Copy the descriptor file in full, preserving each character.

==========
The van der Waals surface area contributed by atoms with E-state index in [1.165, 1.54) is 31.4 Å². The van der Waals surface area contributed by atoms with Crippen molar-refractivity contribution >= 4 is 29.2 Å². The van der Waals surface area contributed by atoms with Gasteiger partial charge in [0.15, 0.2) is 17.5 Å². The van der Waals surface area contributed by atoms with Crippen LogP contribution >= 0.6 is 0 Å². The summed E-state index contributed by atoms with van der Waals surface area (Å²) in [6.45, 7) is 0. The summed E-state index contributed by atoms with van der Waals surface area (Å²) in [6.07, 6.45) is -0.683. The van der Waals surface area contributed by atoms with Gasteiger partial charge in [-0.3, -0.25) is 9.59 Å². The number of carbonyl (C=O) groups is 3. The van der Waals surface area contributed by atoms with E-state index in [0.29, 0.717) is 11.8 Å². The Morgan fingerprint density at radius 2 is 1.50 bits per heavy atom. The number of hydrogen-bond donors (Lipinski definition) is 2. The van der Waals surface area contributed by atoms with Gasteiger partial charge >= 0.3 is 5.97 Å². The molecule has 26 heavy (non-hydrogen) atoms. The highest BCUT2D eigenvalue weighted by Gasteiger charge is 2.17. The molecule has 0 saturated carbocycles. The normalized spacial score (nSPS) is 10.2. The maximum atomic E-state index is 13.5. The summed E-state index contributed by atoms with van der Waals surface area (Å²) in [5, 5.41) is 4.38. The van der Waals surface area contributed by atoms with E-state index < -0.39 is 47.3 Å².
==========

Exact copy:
The van der Waals surface area contributed by atoms with E-state index in [1.165, 1.54) is 31.4 Å². The van der Waals surface area contributed by atoms with Crippen molar-refractivity contribution >= 4 is 29.2 Å². The van der Waals surface area contributed by atoms with Gasteiger partial charge in [0.15, 0.2) is 17.5 Å². The van der Waals surface area contributed by atoms with Crippen LogP contribution >= 0.6 is 0 Å². The summed E-state index contributed by atoms with van der Waals surface area (Å²) in [6.45, 7) is 0. The summed E-state index contributed by atoms with van der Waals surface area (Å²) in [6.07, 6.45) is -0.683. The van der Waals surface area contributed by atoms with Gasteiger partial charge in [-0.3, -0.25) is 9.59 Å². The number of carbonyl (C=O) groups is 3. The van der Waals surface area contributed by atoms with E-state index in [0.29, 0.717) is 11.8 Å². The Morgan fingerprint density at radius 2 is 1.50 bits per heavy atom. The number of hydrogen-bond donors (Lipinski definition) is 2. The van der Waals surface area contributed by atoms with Gasteiger partial charge >= 0.3 is 5.97 Å². The molecule has 26 heavy (non-hydrogen) atoms. The highest BCUT2D eigenvalue weighted by Gasteiger charge is 2.17. The molecule has 0 saturated carbocycles. The normalized spacial score (nSPS) is 10.2. The maximum atomic E-state index is 13.5. The summed E-state index contributed by atoms with van der Waals surface area (Å²) in [5, 5.41) is 4.38. The van der Waals surface area contributed by atoms with E-state index < -0.39 is 47.3 Å².